## 02ps-12 Programming Exercise Solution

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Here's my solution for the programming assignment.
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There are many different ways to structure this, but that's what I've done.
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I have a dt equals 0.1.
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I set my initial state vector to be the initial x and y coordinates,
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and for the two velocities I set them both to 0.
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My u vector, as I said in the statement of the problem, is zero everywhere,
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so just ignore it.
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Interesting is my P matrix that measures the uncertainty.
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I set the uncertainty initially for the locations to be zero.
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These are the two main diagonal elements over here,
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and the uncertainty for the velocity is to be really high--it's 1000.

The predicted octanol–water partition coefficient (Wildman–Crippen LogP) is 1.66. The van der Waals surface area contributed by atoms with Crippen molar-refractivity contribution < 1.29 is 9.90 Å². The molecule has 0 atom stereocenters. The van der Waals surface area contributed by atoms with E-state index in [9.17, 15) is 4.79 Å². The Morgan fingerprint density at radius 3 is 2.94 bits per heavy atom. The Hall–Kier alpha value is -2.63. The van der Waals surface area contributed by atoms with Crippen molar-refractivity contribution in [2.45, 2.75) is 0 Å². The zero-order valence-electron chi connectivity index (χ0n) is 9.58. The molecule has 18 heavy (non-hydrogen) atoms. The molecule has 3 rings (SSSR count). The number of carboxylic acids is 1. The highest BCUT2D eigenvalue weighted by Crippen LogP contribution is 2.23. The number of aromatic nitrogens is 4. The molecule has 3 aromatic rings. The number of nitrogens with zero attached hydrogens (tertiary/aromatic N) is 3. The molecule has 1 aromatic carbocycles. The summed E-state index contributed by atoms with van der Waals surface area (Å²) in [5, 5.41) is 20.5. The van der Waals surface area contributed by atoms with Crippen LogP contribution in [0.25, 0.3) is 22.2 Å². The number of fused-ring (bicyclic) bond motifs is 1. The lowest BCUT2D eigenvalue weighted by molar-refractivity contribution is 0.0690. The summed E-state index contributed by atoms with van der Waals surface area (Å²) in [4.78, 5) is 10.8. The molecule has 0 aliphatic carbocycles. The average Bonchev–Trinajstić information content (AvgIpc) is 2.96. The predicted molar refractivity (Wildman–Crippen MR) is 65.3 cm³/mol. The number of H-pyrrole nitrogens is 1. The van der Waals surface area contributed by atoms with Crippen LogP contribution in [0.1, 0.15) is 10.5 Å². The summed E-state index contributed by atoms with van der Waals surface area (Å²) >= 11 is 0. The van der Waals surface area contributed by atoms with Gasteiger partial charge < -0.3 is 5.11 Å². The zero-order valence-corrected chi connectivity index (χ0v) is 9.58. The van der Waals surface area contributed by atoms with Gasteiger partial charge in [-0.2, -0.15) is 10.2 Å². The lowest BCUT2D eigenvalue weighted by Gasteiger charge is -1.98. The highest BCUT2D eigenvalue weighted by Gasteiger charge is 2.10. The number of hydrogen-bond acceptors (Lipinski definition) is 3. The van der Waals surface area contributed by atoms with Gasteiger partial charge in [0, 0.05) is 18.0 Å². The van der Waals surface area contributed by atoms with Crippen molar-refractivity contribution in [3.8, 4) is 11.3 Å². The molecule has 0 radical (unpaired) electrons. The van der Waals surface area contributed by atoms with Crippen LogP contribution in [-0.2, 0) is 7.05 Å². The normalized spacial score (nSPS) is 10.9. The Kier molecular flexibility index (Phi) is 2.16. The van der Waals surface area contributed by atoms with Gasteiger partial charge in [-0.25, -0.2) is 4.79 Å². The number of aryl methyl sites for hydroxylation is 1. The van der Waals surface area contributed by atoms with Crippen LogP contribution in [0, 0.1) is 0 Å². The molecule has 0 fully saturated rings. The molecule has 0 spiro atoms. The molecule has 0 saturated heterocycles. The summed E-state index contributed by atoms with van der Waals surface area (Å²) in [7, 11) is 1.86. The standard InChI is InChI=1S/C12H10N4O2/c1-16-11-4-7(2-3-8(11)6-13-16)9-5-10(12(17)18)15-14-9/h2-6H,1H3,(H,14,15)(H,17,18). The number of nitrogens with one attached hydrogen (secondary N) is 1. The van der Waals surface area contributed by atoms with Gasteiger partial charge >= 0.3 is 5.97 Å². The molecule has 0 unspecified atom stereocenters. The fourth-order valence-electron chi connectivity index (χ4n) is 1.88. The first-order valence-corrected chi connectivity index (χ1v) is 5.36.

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So this is my initial uncertainty matrix.
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That guarantees that I can really estimate the velocity based on data,
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and I believe the initial state estimates are correct.
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Our F matrix is a 4-dimensional generalization of the F matrix we had before
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where we have 1 along the main diagonal.
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This one says that the position is retained in expectation and the velocity is retained,
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and we have two dt's over here.
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The x dot, which is my third state vector influences
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the x by a factor of dt for each time stamp.
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The same is true for y dot.
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These are the places where our velocities impact our position estimate.
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As I scroll down, the H matrix is a 4 x 2 projection matrix
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where we project out the x dimension and the y dimension without any velocities.
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For the measurement uncertainty I assume
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that each measurement has uncertainty covariance of 0.1,
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and these are along the main diagonal of the 2 x 2 measurement noise uncertainty matrix.
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This is obviously how a 4-dimensional identity matrix looks over here.
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If I run this for my first example where the measurements are 5, 6, 7, 8, 9, and 10,